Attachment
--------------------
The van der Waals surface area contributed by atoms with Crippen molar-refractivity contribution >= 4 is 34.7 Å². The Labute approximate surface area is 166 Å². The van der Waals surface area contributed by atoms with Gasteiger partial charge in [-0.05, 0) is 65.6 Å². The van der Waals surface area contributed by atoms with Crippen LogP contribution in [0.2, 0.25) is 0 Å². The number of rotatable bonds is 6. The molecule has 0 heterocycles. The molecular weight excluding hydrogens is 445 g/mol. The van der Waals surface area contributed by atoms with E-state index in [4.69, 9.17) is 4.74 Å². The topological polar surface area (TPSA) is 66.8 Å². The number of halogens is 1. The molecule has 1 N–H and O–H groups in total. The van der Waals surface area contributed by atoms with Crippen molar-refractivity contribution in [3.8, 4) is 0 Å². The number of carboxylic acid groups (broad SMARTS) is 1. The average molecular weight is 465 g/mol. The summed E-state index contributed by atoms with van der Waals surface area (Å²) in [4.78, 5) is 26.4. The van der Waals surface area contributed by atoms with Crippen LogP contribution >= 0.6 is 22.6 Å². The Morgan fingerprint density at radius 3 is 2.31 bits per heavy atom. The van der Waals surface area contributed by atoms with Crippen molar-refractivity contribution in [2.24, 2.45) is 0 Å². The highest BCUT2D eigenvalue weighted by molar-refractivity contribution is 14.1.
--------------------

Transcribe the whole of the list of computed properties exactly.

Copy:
The van der Waals surface area contributed by atoms with Crippen molar-refractivity contribution >= 4 is 34.7 Å². The Labute approximate surface area is 166 Å². The van der Waals surface area contributed by atoms with Gasteiger partial charge in [-0.05, 0) is 65.6 Å². The van der Waals surface area contributed by atoms with Crippen LogP contribution in [0.2, 0.25) is 0 Å². The number of rotatable bonds is 6. The molecule has 0 heterocycles. The molecular weight excluding hydrogens is 445 g/mol. The van der Waals surface area contributed by atoms with E-state index in [4.69, 9.17) is 4.74 Å². The topological polar surface area (TPSA) is 66.8 Å². The number of halogens is 1. The molecule has 1 N–H and O–H groups in total. The van der Waals surface area contributed by atoms with Crippen molar-refractivity contribution in [3.8, 4) is 0 Å². The number of carboxylic acid groups (broad SMARTS) is 1. The average molecular weight is 465 g/mol. The summed E-state index contributed by atoms with van der Waals surface area (Å²) in [4.78, 5) is 26.4. The van der Waals surface area contributed by atoms with Crippen LogP contribution >= 0.6 is 22.6 Å². The Morgan fingerprint density at radius 3 is 2.31 bits per heavy atom. The van der Waals surface area contributed by atoms with Crippen molar-refractivity contribution in [2.24, 2.45) is 0 Å². The highest BCUT2D eigenvalue weighted by molar-refractivity contribution is 14.1.